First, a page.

It is inherently difficult to distinguish pathogenic mtDNA mutations in MT-T genes from neutral polymorphisms, because they do not produce alterations in polypeptide sequences and at the same time the nature of mtDNA is highly polymorphic. In fact, recent studies have stressed that many reported mtDNA mutations affecting MT-T genes are likely to be neutral, polymorphic variants [14, 15]. Thus, it is important to assign definite pathogenicity to reported mutations by using the revised pathogenicity scoring system that evaluates the pathogenicity of mtDNA mutations affecting MT-T genes based on a list of canonical criteria [15]. In this case, there is substantial evidence that the m.12,294G > A mutation is pathogenic in regard to aforementioned scoring system and causes exercise intolerance and CPEO in the patient. Firstly, the biochemical assay of the respiratory chain enzymes showed significant impairment of complex I, III, and IV activities and CS activity was significantly increased as a measure of compensatory mitochondrial proliferation. Secondly, the mutation was heteroplasmic and most likely sporadic as it was present in post-mitotic tissue and undetectable in mitotic cells and in the mother. These two characteristics are in fact very common features of pathogenic mtDNA mutations [16, 17]. Thirdly, the mutation disrupts a Watson-Crick base pair that is phylogenetically highly conserved (Fig. 2b) in the anticodon stem of the mitochondrial transfer RNA (mt-tRNA) Leucine (CUN) molecule (Fig. 2c) and thus causes a conformational change of the molecule. Actually, a recent study found that this exact position in the anticodon stem of the mt-tRNA molecules is generally across all 22 mt-tRNA molecules associated with mutations that fulfill the canonical criteria for pathogenicity [18]. Fourthly, the mutation has been reported previously in a 45-year-old woman with the very same phenotype as our patient [19]. On histochemistry and biochemical assay she too had a large amount of COX-negative fibers and a severe combined deficiency of the respiratory chain complexes. Her mutation load was 59.8% in muscle, but 0% in blood and primary myoblasts. Additionally, single-fiber PCR analysis demonstrated that the mutation segregated with COX-negative fibers. Based on these findings the researchers concluded that the mutation most likely had arisen sporadically. Further support for pathogenicity of the mutation comes from the finding of a mutation affecting the neighboring nucleotide namely m.12,293G > A, which was reported to be sporadic with an occurrence exclusively in skeletal muscle at a mutation load of 41% giving rise to an axial myopathy in a 69-year-old woman [20]. Exercise capacity was not examined in these two other cases.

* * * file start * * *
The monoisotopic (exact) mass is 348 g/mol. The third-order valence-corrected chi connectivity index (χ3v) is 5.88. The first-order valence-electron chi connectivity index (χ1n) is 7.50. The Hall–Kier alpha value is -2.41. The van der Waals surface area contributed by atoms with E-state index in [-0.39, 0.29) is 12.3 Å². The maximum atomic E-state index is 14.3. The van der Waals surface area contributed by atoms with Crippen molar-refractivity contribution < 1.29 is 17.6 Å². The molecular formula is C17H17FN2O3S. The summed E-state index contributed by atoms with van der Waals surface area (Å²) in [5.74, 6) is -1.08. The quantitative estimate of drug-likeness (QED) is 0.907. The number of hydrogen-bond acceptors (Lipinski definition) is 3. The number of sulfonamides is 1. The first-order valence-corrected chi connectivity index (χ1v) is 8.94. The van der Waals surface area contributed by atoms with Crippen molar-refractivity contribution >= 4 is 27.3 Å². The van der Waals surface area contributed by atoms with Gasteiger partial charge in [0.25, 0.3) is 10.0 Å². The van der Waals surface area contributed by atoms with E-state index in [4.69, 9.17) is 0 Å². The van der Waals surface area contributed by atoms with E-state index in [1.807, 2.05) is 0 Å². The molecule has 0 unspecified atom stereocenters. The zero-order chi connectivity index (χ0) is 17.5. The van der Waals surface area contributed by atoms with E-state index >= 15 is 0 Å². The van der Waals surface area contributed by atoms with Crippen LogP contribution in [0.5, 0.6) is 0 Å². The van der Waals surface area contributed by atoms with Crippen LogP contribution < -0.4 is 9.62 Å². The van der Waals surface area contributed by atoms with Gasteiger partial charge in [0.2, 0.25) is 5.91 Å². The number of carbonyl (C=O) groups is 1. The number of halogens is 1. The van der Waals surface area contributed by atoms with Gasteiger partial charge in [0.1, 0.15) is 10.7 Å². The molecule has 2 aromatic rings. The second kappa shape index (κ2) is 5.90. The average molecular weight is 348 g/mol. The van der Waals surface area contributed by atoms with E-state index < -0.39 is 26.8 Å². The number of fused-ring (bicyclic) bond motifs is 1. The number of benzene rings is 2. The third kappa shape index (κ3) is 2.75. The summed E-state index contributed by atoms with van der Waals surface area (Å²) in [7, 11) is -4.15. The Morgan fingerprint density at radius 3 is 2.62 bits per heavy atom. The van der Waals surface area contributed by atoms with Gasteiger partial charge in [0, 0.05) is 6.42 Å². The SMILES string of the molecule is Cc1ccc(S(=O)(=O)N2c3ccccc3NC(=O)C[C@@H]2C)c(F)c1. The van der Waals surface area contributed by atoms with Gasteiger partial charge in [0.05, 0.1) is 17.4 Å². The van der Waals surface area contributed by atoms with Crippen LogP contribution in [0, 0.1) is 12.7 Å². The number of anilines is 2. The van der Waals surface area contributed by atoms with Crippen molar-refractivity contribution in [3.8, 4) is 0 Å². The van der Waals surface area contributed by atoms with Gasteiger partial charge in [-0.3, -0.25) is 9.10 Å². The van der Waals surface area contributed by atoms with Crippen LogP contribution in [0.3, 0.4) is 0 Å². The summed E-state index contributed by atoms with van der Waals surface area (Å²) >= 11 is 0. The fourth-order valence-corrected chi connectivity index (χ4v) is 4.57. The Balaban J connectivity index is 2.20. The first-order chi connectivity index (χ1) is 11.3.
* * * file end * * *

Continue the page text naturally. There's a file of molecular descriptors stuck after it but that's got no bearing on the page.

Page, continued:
Considering our patient in relation to the two other cases it is striking that the mutations appear to be sporadic in origin, while at the same time only affect skeletal muscle. This suggests that these mutations are not maternally inherited, but arise sporadically in early embryogenesis after the differentiation of the mesoderm into muscle progenitor cells. This lack of transmission, and at the same time isolated organ involvement, is rare for mtDNA point mutations, but is often seen for mtDNA single, large-scale deletions that is a major cause of isolated CPEO and myopathy [21]. Sporadic mtDNA point mutations affecting only skeletal muscle have been previously observed in a few cases [22,23,24].